CAPE TOWN, September 25 – Judge Robert Nugent on Tuesday criticised Bain & Company global consultancy firm for failing to comply readily with the commission of inquiry into the South African Revenue Service (Sars) and said it appeared that its stated commitment to repaying R164 million in fees was discretionary.
Nugent put it to Bain’s vice president Stuart Min that the company’s willingness to refund the money it received for helping SARS redesign its operating model was “conditional”.
Min replied that the money had been set aside, and that eventual repayment was certain.
“A payment away from Bain & Company is not optional, that will take place,” he said.
On questioning from Nugent, he said that the refund would take place once the commission had issued its findings and the company had ascertained to whom it should release the money.
“In other words, Bain will decide whether conditions are favourable,” the judge replied.
Min, who is based in Boston in the US, answered that “in my opinion, it will be paid, we will just not know where” until certain processes had been completed.
He was testifying after the commission was informed that Bain’s local managing partner Vittorio Massone had returned to Italy for urgent medical treatment.
Nugent expressed his dissatisfaction with the turn of events and tongue-lashed the company for failing to be upfront of the extent of meetings between Massone and suspended SARS commissioner Tom Moyane which culminated in the company securing its contract with the revenue service.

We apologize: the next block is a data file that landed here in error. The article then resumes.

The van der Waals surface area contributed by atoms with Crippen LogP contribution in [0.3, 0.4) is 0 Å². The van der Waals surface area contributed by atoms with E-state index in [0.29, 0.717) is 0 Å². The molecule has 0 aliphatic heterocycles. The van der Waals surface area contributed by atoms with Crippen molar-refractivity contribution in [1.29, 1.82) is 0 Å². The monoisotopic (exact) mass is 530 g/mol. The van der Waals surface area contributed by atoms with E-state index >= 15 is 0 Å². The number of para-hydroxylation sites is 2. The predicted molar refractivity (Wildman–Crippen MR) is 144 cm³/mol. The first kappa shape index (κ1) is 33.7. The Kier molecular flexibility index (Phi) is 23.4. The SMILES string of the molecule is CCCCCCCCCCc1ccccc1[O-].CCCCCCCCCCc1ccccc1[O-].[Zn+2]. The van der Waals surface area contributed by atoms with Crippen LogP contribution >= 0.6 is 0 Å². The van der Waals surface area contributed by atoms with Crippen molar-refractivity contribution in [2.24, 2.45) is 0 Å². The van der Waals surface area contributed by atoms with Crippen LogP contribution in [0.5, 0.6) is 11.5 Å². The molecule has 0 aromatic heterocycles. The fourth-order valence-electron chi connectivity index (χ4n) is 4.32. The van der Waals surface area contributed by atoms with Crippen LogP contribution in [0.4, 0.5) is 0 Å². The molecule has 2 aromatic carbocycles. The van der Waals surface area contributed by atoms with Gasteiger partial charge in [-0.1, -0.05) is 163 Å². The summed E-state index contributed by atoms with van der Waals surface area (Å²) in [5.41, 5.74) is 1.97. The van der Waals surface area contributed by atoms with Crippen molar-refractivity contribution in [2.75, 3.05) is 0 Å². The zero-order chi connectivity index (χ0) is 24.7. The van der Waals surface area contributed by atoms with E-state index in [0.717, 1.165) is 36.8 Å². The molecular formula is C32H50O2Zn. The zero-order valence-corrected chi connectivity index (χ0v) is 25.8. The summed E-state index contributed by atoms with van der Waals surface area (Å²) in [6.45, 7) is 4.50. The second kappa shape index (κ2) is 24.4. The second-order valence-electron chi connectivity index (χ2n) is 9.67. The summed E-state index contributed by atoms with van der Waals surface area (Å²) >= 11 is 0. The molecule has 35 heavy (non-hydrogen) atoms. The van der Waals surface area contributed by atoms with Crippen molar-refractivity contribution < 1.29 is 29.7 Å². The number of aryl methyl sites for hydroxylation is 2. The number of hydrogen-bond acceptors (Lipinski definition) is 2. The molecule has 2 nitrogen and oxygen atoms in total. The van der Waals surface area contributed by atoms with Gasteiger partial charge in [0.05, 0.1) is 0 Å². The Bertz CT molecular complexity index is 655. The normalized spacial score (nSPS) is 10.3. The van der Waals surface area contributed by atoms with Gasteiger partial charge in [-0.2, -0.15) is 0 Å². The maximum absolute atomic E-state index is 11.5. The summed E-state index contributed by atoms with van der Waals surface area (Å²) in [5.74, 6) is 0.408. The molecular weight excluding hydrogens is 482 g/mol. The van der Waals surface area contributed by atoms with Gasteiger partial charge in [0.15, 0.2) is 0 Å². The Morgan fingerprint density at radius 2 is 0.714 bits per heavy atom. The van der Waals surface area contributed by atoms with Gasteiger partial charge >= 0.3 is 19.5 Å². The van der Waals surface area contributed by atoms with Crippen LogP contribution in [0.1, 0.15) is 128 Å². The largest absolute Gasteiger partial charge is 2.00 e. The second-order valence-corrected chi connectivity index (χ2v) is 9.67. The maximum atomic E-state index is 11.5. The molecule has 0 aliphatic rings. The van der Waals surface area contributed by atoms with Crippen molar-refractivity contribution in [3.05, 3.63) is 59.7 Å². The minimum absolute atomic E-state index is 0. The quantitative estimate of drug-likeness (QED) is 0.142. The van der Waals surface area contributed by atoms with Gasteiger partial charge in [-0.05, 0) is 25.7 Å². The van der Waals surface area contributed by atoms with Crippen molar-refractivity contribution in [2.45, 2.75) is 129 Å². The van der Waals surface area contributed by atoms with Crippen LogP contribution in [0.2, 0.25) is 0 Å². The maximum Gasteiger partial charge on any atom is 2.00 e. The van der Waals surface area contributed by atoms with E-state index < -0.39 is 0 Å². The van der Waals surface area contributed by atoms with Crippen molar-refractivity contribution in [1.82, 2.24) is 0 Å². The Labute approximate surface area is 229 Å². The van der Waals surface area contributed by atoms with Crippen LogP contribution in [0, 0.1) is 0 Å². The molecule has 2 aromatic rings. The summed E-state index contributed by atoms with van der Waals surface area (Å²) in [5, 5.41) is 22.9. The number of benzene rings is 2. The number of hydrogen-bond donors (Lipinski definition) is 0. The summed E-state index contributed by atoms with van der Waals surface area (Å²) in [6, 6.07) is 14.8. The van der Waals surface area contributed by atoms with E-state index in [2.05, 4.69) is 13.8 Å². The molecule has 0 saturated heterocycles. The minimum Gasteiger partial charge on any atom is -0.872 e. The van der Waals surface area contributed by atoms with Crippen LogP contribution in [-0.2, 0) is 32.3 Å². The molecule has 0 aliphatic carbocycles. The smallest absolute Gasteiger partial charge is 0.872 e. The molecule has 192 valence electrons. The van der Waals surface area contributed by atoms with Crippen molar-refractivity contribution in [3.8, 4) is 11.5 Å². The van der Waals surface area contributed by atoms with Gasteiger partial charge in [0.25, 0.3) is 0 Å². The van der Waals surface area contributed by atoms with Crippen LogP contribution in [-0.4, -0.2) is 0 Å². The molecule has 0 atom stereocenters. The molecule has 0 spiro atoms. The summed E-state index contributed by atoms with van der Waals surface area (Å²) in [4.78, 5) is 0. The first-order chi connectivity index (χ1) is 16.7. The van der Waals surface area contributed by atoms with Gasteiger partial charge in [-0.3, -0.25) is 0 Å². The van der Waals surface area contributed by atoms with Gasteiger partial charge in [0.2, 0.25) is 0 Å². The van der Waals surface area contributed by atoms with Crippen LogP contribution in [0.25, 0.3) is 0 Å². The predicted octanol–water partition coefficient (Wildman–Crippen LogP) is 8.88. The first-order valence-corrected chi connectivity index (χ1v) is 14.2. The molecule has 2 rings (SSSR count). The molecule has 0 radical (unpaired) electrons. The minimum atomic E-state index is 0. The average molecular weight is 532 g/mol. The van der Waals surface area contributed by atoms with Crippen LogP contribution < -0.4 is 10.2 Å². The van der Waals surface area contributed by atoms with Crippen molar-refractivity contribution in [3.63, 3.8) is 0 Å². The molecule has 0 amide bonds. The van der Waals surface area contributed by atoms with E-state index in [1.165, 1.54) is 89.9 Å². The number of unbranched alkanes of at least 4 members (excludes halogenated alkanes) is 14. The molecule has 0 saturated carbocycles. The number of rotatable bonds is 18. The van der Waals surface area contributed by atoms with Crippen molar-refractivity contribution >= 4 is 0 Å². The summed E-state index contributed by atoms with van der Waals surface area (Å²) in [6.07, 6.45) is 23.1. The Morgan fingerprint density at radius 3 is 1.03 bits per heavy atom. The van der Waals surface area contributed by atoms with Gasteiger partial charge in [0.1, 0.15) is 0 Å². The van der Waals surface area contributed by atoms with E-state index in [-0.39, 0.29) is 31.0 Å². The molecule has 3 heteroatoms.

Min said the company did not think that there had been relevant to the procurement process and that he had not personally been aware of the meetings.
Massone and Moyane met eight times, and their first encounters reportedly predated Moyane’s appointment as SARS head.
Nugent said he was frustrated by the lack of disclosure in an earlier written submission by Massone because it only simply mentioned that they met and he offered Moyane high-level executive coaching.
“What we get is two lines,” he told Min.
Bain’s restructuring model was adopted by the revenue service in 2014 and resulted in certain collection units being shut down. It also saw skilled staff moved around and prompted the departure of others.
The company issued a statement earlier this month in which it said it believed it may have been used for a political or personal agenda.
Moyane was suspended in March.
He ordered the implementation of Bain’s restructuring model only four months into the job.
– African News Agency (ANA)